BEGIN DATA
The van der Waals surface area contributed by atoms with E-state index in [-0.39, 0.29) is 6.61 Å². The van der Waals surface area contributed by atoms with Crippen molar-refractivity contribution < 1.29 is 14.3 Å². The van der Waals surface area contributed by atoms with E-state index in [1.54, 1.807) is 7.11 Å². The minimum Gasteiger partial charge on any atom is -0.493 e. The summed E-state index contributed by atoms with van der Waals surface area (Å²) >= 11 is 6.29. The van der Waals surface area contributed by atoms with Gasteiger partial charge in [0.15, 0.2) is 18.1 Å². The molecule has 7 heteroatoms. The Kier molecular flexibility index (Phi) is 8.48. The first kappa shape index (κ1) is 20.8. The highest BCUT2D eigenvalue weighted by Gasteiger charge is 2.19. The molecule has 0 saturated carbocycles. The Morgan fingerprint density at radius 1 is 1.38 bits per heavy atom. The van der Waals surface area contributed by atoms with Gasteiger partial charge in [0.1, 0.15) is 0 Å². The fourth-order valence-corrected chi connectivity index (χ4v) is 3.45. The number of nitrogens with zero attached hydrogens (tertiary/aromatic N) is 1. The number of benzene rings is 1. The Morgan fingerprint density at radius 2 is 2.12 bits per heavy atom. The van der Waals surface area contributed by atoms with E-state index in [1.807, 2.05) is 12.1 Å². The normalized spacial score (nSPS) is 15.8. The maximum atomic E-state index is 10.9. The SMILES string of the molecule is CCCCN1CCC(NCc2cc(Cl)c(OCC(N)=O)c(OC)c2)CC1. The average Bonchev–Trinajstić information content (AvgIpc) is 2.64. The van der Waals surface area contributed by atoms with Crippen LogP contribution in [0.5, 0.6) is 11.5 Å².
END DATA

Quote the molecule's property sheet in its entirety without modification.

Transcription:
The van der Waals surface area contributed by atoms with E-state index in [-0.39, 0.29) is 6.61 Å². The van der Waals surface area contributed by atoms with Crippen molar-refractivity contribution < 1.29 is 14.3 Å². The van der Waals surface area contributed by atoms with E-state index in [1.54, 1.807) is 7.11 Å². The minimum Gasteiger partial charge on any atom is -0.493 e. The summed E-state index contributed by atoms with van der Waals surface area (Å²) >= 11 is 6.29. The van der Waals surface area contributed by atoms with Gasteiger partial charge in [0.15, 0.2) is 18.1 Å². The molecule has 7 heteroatoms. The Kier molecular flexibility index (Phi) is 8.48. The first kappa shape index (κ1) is 20.8. The highest BCUT2D eigenvalue weighted by Gasteiger charge is 2.19. The molecule has 0 saturated carbocycles. The Morgan fingerprint density at radius 1 is 1.38 bits per heavy atom. The van der Waals surface area contributed by atoms with Gasteiger partial charge in [0.1, 0.15) is 0 Å². The fourth-order valence-corrected chi connectivity index (χ4v) is 3.45. The number of nitrogens with zero attached hydrogens (tertiary/aromatic N) is 1. The number of benzene rings is 1. The Morgan fingerprint density at radius 2 is 2.12 bits per heavy atom. The van der Waals surface area contributed by atoms with E-state index in [1.807, 2.05) is 12.1 Å². The normalized spacial score (nSPS) is 15.8. The maximum atomic E-state index is 10.9. The SMILES string of the molecule is CCCCN1CCC(NCc2cc(Cl)c(OCC(N)=O)c(OC)c2)CC1. The average Bonchev–Trinajstić information content (AvgIpc) is 2.64. The van der Waals surface area contributed by atoms with Crippen LogP contribution in [0.5, 0.6) is 11.5 Å².